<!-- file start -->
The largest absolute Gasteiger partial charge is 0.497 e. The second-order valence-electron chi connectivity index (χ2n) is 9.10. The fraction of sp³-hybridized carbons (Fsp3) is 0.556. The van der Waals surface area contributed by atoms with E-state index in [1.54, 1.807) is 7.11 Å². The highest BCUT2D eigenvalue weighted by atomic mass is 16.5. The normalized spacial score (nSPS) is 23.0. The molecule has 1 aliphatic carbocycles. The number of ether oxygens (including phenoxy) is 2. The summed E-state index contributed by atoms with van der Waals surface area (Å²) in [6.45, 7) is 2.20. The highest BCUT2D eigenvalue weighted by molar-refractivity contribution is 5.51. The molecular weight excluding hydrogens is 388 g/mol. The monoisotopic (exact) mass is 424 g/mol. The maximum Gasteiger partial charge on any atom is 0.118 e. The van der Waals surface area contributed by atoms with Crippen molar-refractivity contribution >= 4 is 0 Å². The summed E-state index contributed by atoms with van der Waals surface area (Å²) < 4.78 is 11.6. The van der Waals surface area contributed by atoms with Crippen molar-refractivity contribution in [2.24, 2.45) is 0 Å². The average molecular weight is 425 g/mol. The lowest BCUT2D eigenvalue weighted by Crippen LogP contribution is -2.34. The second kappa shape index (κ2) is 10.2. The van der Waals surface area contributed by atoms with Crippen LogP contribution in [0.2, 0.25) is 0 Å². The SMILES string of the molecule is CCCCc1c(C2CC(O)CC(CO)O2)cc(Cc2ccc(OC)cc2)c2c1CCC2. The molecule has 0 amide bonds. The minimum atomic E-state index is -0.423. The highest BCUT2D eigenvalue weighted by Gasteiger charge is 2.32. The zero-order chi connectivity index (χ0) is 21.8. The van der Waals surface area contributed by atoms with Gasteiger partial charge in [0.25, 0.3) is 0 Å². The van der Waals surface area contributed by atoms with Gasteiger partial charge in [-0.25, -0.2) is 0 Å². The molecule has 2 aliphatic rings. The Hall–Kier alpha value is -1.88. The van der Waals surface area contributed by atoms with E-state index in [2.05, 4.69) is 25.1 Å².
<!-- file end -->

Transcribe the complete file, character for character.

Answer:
The largest absolute Gasteiger partial charge is 0.497 e. The second-order valence-electron chi connectivity index (χ2n) is 9.10. The fraction of sp³-hybridized carbons (Fsp3) is 0.556. The van der Waals surface area contributed by atoms with E-state index in [1.54, 1.807) is 7.11 Å². The highest BCUT2D eigenvalue weighted by atomic mass is 16.5. The normalized spacial score (nSPS) is 23.0. The molecule has 1 aliphatic carbocycles. The number of ether oxygens (including phenoxy) is 2. The summed E-state index contributed by atoms with van der Waals surface area (Å²) in [6.45, 7) is 2.20. The highest BCUT2D eigenvalue weighted by molar-refractivity contribution is 5.51. The molecular weight excluding hydrogens is 388 g/mol. The monoisotopic (exact) mass is 424 g/mol. The maximum Gasteiger partial charge on any atom is 0.118 e. The van der Waals surface area contributed by atoms with Crippen molar-refractivity contribution >= 4 is 0 Å². The summed E-state index contributed by atoms with van der Waals surface area (Å²) < 4.78 is 11.6. The van der Waals surface area contributed by atoms with Crippen molar-refractivity contribution in [2.24, 2.45) is 0 Å². The average molecular weight is 425 g/mol. The lowest BCUT2D eigenvalue weighted by Crippen LogP contribution is -2.34. The second kappa shape index (κ2) is 10.2. The van der Waals surface area contributed by atoms with Crippen LogP contribution in [0.2, 0.25) is 0 Å². The SMILES string of the molecule is CCCCc1c(C2CC(O)CC(CO)O2)cc(Cc2ccc(OC)cc2)c2c1CCC2. The molecule has 0 amide bonds. The minimum atomic E-state index is -0.423. The highest BCUT2D eigenvalue weighted by Gasteiger charge is 2.32. The zero-order chi connectivity index (χ0) is 21.8. The van der Waals surface area contributed by atoms with Gasteiger partial charge in [0.25, 0.3) is 0 Å². The van der Waals surface area contributed by atoms with Gasteiger partial charge in [-0.25, -0.2) is 0 Å². The molecule has 2 aliphatic rings. The Hall–Kier alpha value is -1.88. The van der Waals surface area contributed by atoms with E-state index in [2.05, 4.69) is 25.1 Å².